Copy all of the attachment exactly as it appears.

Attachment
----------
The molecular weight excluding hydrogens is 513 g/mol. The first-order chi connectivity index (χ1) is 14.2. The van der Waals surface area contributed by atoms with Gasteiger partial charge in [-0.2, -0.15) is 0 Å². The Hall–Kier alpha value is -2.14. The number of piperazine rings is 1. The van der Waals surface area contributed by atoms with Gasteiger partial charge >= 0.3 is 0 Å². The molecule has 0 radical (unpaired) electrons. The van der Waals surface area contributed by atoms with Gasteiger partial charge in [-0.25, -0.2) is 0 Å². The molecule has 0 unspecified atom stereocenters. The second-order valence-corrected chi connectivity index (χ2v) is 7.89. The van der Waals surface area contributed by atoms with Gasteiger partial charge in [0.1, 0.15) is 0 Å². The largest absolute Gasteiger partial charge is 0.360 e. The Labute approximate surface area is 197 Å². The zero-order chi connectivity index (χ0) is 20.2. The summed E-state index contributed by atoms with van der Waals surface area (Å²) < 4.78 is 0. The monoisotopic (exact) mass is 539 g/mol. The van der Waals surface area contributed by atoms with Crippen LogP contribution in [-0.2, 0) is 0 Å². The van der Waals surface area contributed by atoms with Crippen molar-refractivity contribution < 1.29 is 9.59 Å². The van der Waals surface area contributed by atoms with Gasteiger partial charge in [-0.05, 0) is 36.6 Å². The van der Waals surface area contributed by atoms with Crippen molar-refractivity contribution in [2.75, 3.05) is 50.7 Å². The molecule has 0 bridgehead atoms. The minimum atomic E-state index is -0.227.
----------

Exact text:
The molecular weight excluding hydrogens is 513 g/mol. The first-order chi connectivity index (χ1) is 14.2. The van der Waals surface area contributed by atoms with Gasteiger partial charge in [-0.2, -0.15) is 0 Å². The Hall–Kier alpha value is -2.14. The number of piperazine rings is 1. The van der Waals surface area contributed by atoms with Gasteiger partial charge >= 0.3 is 0 Å². The molecule has 0 radical (unpaired) electrons. The van der Waals surface area contributed by atoms with Gasteiger partial charge in [-0.25, -0.2) is 0 Å². The molecule has 0 unspecified atom stereocenters. The second-order valence-corrected chi connectivity index (χ2v) is 7.89. The van der Waals surface area contributed by atoms with Gasteiger partial charge in [0.1, 0.15) is 0 Å². The largest absolute Gasteiger partial charge is 0.360 e. The Labute approximate surface area is 197 Å². The zero-order chi connectivity index (χ0) is 20.2. The summed E-state index contributed by atoms with van der Waals surface area (Å²) < 4.78 is 0. The monoisotopic (exact) mass is 539 g/mol. The van der Waals surface area contributed by atoms with Crippen LogP contribution in [-0.2, 0) is 0 Å². The van der Waals surface area contributed by atoms with Crippen molar-refractivity contribution < 1.29 is 9.59 Å². The van der Waals surface area contributed by atoms with Gasteiger partial charge in [-0.05, 0) is 36.6 Å². The van der Waals surface area contributed by atoms with Crippen molar-refractivity contribution in [2.75, 3.05) is 50.7 Å². The molecule has 0 bridgehead atoms. The minimum atomic E-state index is -0.227.